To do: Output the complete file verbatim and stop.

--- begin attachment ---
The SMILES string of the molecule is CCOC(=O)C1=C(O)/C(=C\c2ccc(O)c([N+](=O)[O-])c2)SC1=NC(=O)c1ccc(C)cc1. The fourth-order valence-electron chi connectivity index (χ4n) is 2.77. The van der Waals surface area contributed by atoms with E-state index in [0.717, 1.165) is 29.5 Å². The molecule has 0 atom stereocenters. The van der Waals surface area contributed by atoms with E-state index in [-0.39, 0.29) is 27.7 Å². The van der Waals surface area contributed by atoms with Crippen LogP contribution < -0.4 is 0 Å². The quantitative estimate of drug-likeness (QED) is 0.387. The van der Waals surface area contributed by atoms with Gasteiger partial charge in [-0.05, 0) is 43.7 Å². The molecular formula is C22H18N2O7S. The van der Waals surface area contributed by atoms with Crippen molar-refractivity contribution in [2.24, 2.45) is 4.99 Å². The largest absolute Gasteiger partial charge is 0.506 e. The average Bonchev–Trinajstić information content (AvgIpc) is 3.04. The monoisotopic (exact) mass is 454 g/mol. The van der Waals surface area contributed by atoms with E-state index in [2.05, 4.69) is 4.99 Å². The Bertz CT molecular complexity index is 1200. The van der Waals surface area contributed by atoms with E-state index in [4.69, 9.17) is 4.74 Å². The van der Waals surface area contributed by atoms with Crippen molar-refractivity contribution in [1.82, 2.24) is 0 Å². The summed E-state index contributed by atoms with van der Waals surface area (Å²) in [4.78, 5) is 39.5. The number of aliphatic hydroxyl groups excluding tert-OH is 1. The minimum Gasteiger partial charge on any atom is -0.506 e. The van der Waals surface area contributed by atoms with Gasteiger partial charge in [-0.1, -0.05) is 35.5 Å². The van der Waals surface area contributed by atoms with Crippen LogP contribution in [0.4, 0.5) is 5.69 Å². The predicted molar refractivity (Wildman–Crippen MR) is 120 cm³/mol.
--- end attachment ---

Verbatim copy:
The SMILES string of the molecule is CCOC(=O)C1=C(O)/C(=C\c2ccc(O)c([N+](=O)[O-])c2)SC1=NC(=O)c1ccc(C)cc1. The fourth-order valence-electron chi connectivity index (χ4n) is 2.77. The van der Waals surface area contributed by atoms with E-state index in [0.717, 1.165) is 29.5 Å². The molecule has 0 atom stereocenters. The van der Waals surface area contributed by atoms with E-state index in [-0.39, 0.29) is 27.7 Å². The van der Waals surface area contributed by atoms with Crippen LogP contribution < -0.4 is 0 Å². The quantitative estimate of drug-likeness (QED) is 0.387. The van der Waals surface area contributed by atoms with Gasteiger partial charge in [-0.05, 0) is 43.7 Å². The molecular formula is C22H18N2O7S. The van der Waals surface area contributed by atoms with Crippen molar-refractivity contribution in [2.24, 2.45) is 4.99 Å². The largest absolute Gasteiger partial charge is 0.506 e. The average Bonchev–Trinajstić information content (AvgIpc) is 3.04. The monoisotopic (exact) mass is 454 g/mol. The van der Waals surface area contributed by atoms with E-state index in [2.05, 4.69) is 4.99 Å². The Bertz CT molecular complexity index is 1200. The van der Waals surface area contributed by atoms with E-state index in [4.69, 9.17) is 4.74 Å². The van der Waals surface area contributed by atoms with Crippen molar-refractivity contribution in [1.82, 2.24) is 0 Å². The summed E-state index contributed by atoms with van der Waals surface area (Å²) in [4.78, 5) is 39.5. The number of aliphatic hydroxyl groups excluding tert-OH is 1. The minimum Gasteiger partial charge on any atom is -0.506 e. The van der Waals surface area contributed by atoms with Gasteiger partial charge in [-0.1, -0.05) is 35.5 Å². The van der Waals surface area contributed by atoms with Crippen LogP contribution in [0.4, 0.5) is 5.69 Å². The predicted molar refractivity (Wildman–Crippen MR) is 120 cm³/mol.